Chronic pain is often the first thing associated with fibromyalgia, but there are many other facets to this condition that affect people. Fibromyalgia sufferers also experience cognitive changes, such as difficulty concentrating, forgetfulness, trouble finding words, and poor short-term memory. These cognitive difficulties are sometimes referred to as "brain fog" or "fibro fog" and can be extremely frustrating to cope with.
Fighting the fog can start with some simple lifestyle changes:
- Establish routines for day-to-day tasks. Doing things like putting your keys in the same spot each time you get home or setting reminders for phone calls or meetings can help with clarity.
- Declutter your space. It's difficult for anyone to focus when you're surrounded by too much stuff. Try to remove distractions around your home and/or office.
- Get regular exercise. Low-impact exercises such as walking, swimming, or cycling can improve blood flow and reduce some of the cognitive effects of fibromyalgia.
- Clean up your sleep habits. Going to bed and waking up at the same time each day (even on days off) can improve sleep quality.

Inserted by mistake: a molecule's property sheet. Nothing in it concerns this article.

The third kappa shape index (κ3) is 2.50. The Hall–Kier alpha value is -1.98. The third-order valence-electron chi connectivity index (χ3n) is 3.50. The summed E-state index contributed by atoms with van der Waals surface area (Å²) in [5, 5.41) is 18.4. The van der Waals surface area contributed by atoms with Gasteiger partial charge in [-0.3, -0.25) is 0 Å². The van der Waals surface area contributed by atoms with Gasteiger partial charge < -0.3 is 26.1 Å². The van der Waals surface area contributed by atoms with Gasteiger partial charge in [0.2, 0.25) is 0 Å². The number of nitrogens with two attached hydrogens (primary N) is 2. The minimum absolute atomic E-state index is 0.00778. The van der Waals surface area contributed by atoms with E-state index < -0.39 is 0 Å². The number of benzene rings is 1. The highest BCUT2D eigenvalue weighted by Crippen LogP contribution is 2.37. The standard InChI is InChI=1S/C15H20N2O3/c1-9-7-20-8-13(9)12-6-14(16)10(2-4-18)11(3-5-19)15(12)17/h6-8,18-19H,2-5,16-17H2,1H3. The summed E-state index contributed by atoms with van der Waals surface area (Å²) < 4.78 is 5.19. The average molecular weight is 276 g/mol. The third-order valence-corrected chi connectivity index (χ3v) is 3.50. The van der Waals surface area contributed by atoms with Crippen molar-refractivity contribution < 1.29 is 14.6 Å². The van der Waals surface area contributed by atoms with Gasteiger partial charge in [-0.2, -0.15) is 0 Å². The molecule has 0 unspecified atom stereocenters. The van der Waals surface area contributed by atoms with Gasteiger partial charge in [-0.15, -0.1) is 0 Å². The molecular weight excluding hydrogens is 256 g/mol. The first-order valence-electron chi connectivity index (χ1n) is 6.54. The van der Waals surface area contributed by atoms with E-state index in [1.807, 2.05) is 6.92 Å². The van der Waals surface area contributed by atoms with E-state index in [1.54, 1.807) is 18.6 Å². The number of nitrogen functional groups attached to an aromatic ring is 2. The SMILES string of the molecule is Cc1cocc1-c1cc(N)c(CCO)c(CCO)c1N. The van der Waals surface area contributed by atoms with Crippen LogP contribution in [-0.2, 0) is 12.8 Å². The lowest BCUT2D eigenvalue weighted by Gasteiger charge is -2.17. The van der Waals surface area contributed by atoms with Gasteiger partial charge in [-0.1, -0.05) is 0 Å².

Getting to the Cause of the Brain Fog
Although much still remains to be understood about the condition of fibromyalgia, one thing researchers tend to agree upon is that there are changes that occur in the way the brain processes signals relating to pain. These signals can be distorted due to a misalignment of the C1 (atlas) or C2 (axis) vertebra. This area of the spine is known as the upper cervical area and plays an integral role in ensuring the normal transmission of brain-body signals.
Upper cervical chiropractic is a branch of chiropractic care that focuses specifically on this area of the spine since it is known to cause dramatic health problems when compromised. In the case of fibromyalgia, the ability to restore normal signals between the brain and body can mean not only a decrease in pain sensitivity but also a reduction in the cognitive deficits known as "fibro fog."